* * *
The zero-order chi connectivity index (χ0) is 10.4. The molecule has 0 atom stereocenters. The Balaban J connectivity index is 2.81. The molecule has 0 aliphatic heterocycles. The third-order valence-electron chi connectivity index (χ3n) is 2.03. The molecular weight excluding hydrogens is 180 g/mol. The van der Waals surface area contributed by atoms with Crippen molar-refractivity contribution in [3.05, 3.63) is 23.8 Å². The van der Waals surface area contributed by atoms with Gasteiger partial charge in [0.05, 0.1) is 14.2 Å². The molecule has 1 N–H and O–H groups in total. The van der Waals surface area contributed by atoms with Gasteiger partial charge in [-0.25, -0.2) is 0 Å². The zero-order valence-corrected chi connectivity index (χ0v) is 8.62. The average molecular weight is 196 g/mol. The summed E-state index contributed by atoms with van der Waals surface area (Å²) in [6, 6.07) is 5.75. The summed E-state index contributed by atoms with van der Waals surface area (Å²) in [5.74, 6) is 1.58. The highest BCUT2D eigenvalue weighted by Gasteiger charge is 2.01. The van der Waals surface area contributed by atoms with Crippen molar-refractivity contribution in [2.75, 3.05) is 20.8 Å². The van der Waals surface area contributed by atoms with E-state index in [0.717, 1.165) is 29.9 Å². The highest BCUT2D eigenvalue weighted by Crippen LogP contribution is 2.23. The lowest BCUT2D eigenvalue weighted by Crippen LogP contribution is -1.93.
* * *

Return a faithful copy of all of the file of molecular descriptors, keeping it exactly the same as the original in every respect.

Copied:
The zero-order chi connectivity index (χ0) is 10.4. The molecule has 0 atom stereocenters. The Balaban J connectivity index is 2.81. The molecule has 0 aliphatic heterocycles. The third-order valence-electron chi connectivity index (χ3n) is 2.03. The molecular weight excluding hydrogens is 180 g/mol. The van der Waals surface area contributed by atoms with Crippen molar-refractivity contribution in [3.05, 3.63) is 23.8 Å². The van der Waals surface area contributed by atoms with Gasteiger partial charge in [0.05, 0.1) is 14.2 Å². The molecule has 1 N–H and O–H groups in total. The van der Waals surface area contributed by atoms with Gasteiger partial charge in [-0.25, -0.2) is 0 Å². The zero-order valence-corrected chi connectivity index (χ0v) is 8.62. The average molecular weight is 196 g/mol. The summed E-state index contributed by atoms with van der Waals surface area (Å²) in [6, 6.07) is 5.75. The summed E-state index contributed by atoms with van der Waals surface area (Å²) in [5.74, 6) is 1.58. The highest BCUT2D eigenvalue weighted by Gasteiger charge is 2.01. The van der Waals surface area contributed by atoms with Crippen molar-refractivity contribution in [2.75, 3.05) is 20.8 Å². The van der Waals surface area contributed by atoms with E-state index in [0.717, 1.165) is 29.9 Å². The highest BCUT2D eigenvalue weighted by Crippen LogP contribution is 2.23. The lowest BCUT2D eigenvalue weighted by Crippen LogP contribution is -1.93.